Yesterday was H. P. Lovecraft’s birthday, and in honor of that, I thought I’d take today to discuss the “monsters” part of my tagline (“Aliens, Atlantis, Monsters, and More!”) and think a little bit about horror. In my book Knowing Fear (2008), I described the way the horror genre had historically reflected societal concerns over science and knowledge. But in the wake of the Twilight franchise, a resurrection of the Gothic mode of pseudo-horror has largely dispensed with epistemology as a concern in favor of dressing up romance in the borrowed trappings of horror. The purpose isn’t to scare or to touch the sublime, but rather to explore gender issues.
According to the CBS affiliate in Washington, DC, America Unearthed is filming scenes in downtown Washington this week alongside (but unrelated to) production of the next Captain America movie. This suggests to me one of three things: (a) Scott Wolter is planning to accuse the federal government of suppressing the truth about ancient white colonizers of America; (b) he’s exploring “Freemason” influence on the layout and design of the nation’s capital, like Brad Meltzer, Dan Brown, and Graham Hancock before him; or (c) both (a) and (b). I wonder how the phallic symbol of the Washington Monument fits in with his belief in the Sinclair-Templar-Freemason worship of the “sacred feminine.” After all, Ancient Aliens already told us that obelisks are giant electro-penises ejaculating free energy into the aliens’ world power grid.
But enough of that.
This year marks the eighty-fifth anniversary of the publication of H. P. Lovecraft’s “The Call of Cthulhu” in Weird Tales, in the February 1928 issue. (Lovecraft wrote the story two years earlier.) Although the anniversary was a few weeks ago, I bring it up because the New York Public Library posted a web page celebrating the publication yesterday, and they included my Cult of Alien Gods as recommended reading. Lovecraft’s story, of course, accidentally gave new life to Victorian pseudoscience when Louis Pauwels and Jacques Bergier, under its influence, wrote The Morning of the Magicians and sparked the ancient astronaut theory, which in turn bequeathed to us the Maya apocalypse, Ancient Aliens, and America Unearthed.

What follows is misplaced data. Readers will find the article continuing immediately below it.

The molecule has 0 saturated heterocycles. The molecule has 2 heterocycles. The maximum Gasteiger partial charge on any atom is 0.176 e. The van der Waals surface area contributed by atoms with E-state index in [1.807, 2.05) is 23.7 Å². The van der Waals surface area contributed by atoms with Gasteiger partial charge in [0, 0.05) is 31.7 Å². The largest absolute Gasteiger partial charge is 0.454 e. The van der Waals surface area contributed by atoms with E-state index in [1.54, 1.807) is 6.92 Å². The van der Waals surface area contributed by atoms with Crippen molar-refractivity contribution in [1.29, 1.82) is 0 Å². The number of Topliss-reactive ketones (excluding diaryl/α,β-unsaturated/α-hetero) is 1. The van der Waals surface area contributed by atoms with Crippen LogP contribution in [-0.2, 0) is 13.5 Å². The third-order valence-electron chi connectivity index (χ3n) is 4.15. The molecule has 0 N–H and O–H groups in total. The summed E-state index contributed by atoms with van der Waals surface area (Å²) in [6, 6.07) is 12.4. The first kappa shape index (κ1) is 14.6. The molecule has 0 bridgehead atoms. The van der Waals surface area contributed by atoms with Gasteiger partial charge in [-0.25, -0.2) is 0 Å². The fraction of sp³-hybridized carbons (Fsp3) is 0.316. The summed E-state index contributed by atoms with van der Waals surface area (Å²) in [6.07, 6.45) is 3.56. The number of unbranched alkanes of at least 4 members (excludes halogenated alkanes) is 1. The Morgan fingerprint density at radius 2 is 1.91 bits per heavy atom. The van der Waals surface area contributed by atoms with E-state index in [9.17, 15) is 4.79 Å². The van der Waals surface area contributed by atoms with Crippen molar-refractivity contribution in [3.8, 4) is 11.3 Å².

But in the spirit of celebration, I’d like to take a day off from thinking about all that. Lovecraft wrote “Cthulhu” as part of a project to modernize the Gothic, to bring horror fiction into the twentieth century and to marry it to the great scientific discoveries of the age. From the Gothic, Lovecraft retained the Romantic notion that the past dictates the future, and that secrets long buried will not stay hidden forever. This Gothic inheritance continues in more recent attempts to modernize the traditional trappings of horror.
Today, I have two brief topics to cover. First, Ancient Aliens’ dumb new promotional spot; then, the Lovecraftian connection to the ‘mysterious’ Newport Tower.
During Season 4 of Ancient Aliens, H2 aired a promotional spot in which Giorgio Tsoukalos claimed that a straw suit worn by the Kayapo is a memory of an alien space suit. I completely demolished this stupid claim in April by looking at what the Kayapo themselves said about it, namely that the suit was a beekeeping suit worn by the supernatural protector of bees. Despite the facts, H2 filmed a completely different promotional spot for Season 5, airing this week, in which Tsoukalos is again claiming that the beekeeping suit is just like “a modern day astronaut suit.” If they can recycle debunked claims, I can recycle my debunking. Read my takedown of this dumb idea here.